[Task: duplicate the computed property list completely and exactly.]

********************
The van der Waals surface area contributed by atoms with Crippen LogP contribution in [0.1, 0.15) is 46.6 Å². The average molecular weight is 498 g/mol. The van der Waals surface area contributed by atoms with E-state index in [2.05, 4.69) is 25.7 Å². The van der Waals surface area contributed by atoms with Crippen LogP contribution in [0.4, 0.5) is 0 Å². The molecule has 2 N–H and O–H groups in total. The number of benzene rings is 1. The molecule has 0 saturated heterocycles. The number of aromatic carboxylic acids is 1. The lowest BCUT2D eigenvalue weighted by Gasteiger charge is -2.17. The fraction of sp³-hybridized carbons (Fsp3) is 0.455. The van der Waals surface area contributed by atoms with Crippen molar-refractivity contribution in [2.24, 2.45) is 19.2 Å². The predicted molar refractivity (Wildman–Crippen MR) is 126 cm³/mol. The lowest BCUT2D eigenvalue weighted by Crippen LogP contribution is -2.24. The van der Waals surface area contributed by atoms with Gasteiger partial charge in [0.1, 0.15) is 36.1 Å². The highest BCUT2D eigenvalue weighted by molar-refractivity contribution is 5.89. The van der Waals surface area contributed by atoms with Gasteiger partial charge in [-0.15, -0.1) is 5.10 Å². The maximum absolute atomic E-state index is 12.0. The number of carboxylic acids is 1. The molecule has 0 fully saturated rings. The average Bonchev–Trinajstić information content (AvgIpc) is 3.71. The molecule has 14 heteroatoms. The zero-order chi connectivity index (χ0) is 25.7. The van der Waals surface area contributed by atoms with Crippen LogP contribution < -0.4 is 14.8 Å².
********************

The van der Waals surface area contributed by atoms with Crippen LogP contribution in [0.1, 0.15) is 46.6 Å². The average molecular weight is 498 g/mol. The van der Waals surface area contributed by atoms with E-state index in [2.05, 4.69) is 25.7 Å². The van der Waals surface area contributed by atoms with Crippen LogP contribution in [0.4, 0.5) is 0 Å². The molecule has 2 N–H and O–H groups in total. The number of benzene rings is 1. The molecule has 0 saturated heterocycles. The number of aromatic carboxylic acids is 1. The lowest BCUT2D eigenvalue weighted by Gasteiger charge is -2.17. The fraction of sp³-hybridized carbons (Fsp3) is 0.455. The van der Waals surface area contributed by atoms with Crippen molar-refractivity contribution in [2.24, 2.45) is 19.2 Å². The predicted molar refractivity (Wildman–Crippen MR) is 126 cm³/mol. The lowest BCUT2D eigenvalue weighted by Crippen LogP contribution is -2.24. The van der Waals surface area contributed by atoms with Gasteiger partial charge in [0.1, 0.15) is 36.1 Å². The highest BCUT2D eigenvalue weighted by molar-refractivity contribution is 5.89. The van der Waals surface area contributed by atoms with Gasteiger partial charge in [-0.15, -0.1) is 5.10 Å². The maximum absolute atomic E-state index is 12.0. The number of carboxylic acids is 1. The molecule has 0 fully saturated rings. The average Bonchev–Trinajstić information content (AvgIpc) is 3.71. The molecule has 14 heteroatoms. The zero-order chi connectivity index (χ0) is 25.7. The van der Waals surface area contributed by atoms with Crippen LogP contribution < -0.4 is 14.8 Å².